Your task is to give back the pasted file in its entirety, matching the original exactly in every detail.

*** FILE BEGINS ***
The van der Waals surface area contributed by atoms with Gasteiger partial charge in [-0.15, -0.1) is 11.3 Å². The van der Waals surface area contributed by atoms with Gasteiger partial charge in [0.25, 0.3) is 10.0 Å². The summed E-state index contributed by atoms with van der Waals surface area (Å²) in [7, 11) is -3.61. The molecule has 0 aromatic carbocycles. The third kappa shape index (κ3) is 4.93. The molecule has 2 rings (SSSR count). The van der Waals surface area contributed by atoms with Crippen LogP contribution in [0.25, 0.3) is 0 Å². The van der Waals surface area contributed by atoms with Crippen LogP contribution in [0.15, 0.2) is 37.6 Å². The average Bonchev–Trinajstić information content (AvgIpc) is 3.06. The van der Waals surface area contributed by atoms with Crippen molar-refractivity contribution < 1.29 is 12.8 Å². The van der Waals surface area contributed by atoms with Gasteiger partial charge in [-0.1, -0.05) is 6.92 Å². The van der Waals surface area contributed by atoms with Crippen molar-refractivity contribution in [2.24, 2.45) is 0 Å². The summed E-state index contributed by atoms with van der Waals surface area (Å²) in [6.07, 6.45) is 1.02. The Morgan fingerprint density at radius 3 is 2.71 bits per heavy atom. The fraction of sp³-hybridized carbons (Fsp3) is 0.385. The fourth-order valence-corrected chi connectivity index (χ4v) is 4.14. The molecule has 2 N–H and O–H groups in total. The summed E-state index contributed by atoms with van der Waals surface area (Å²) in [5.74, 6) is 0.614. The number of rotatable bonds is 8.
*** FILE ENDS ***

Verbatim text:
The van der Waals surface area contributed by atoms with Gasteiger partial charge in [-0.15, -0.1) is 11.3 Å². The van der Waals surface area contributed by atoms with Gasteiger partial charge in [0.25, 0.3) is 10.0 Å². The summed E-state index contributed by atoms with van der Waals surface area (Å²) in [7, 11) is -3.61. The molecule has 0 aromatic carbocycles. The third kappa shape index (κ3) is 4.93. The molecule has 2 rings (SSSR count). The van der Waals surface area contributed by atoms with Crippen LogP contribution in [0.25, 0.3) is 0 Å². The van der Waals surface area contributed by atoms with Crippen LogP contribution in [0.15, 0.2) is 37.6 Å². The average Bonchev–Trinajstić information content (AvgIpc) is 3.06. The van der Waals surface area contributed by atoms with Crippen molar-refractivity contribution < 1.29 is 12.8 Å². The van der Waals surface area contributed by atoms with Gasteiger partial charge in [-0.1, -0.05) is 6.92 Å². The van der Waals surface area contributed by atoms with Crippen molar-refractivity contribution in [2.24, 2.45) is 0 Å². The summed E-state index contributed by atoms with van der Waals surface area (Å²) in [6.07, 6.45) is 1.02. The Morgan fingerprint density at radius 3 is 2.71 bits per heavy atom. The fraction of sp³-hybridized carbons (Fsp3) is 0.385. The fourth-order valence-corrected chi connectivity index (χ4v) is 4.14. The molecule has 2 N–H and O–H groups in total. The summed E-state index contributed by atoms with van der Waals surface area (Å²) in [5.74, 6) is 0.614. The number of rotatable bonds is 8.